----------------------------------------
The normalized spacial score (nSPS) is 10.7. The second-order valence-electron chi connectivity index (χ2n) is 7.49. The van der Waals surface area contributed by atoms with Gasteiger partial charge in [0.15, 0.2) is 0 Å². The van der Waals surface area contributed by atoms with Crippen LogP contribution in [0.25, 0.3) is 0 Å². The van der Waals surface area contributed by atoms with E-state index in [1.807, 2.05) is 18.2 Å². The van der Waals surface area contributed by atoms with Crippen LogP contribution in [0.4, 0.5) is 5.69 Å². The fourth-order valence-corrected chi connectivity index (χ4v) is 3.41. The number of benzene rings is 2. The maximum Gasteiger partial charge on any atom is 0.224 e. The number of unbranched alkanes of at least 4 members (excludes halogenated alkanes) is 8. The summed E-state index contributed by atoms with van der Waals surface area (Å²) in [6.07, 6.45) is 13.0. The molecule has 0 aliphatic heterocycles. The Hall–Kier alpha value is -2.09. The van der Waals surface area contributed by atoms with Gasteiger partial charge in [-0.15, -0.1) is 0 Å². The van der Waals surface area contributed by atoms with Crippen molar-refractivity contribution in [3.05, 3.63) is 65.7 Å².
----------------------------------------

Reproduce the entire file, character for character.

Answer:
The normalized spacial score (nSPS) is 10.7. The second-order valence-electron chi connectivity index (χ2n) is 7.49. The van der Waals surface area contributed by atoms with Gasteiger partial charge in [0.15, 0.2) is 0 Å². The van der Waals surface area contributed by atoms with Crippen LogP contribution in [0.25, 0.3) is 0 Å². The van der Waals surface area contributed by atoms with E-state index in [1.807, 2.05) is 18.2 Å². The van der Waals surface area contributed by atoms with Crippen LogP contribution in [0.4, 0.5) is 5.69 Å². The fourth-order valence-corrected chi connectivity index (χ4v) is 3.41. The number of benzene rings is 2. The maximum Gasteiger partial charge on any atom is 0.224 e. The number of unbranched alkanes of at least 4 members (excludes halogenated alkanes) is 8. The summed E-state index contributed by atoms with van der Waals surface area (Å²) in [6.07, 6.45) is 13.0. The molecule has 0 aliphatic heterocycles. The Hall–Kier alpha value is -2.09. The van der Waals surface area contributed by atoms with Gasteiger partial charge in [-0.15, -0.1) is 0 Å². The van der Waals surface area contributed by atoms with Crippen molar-refractivity contribution in [3.05, 3.63) is 65.7 Å².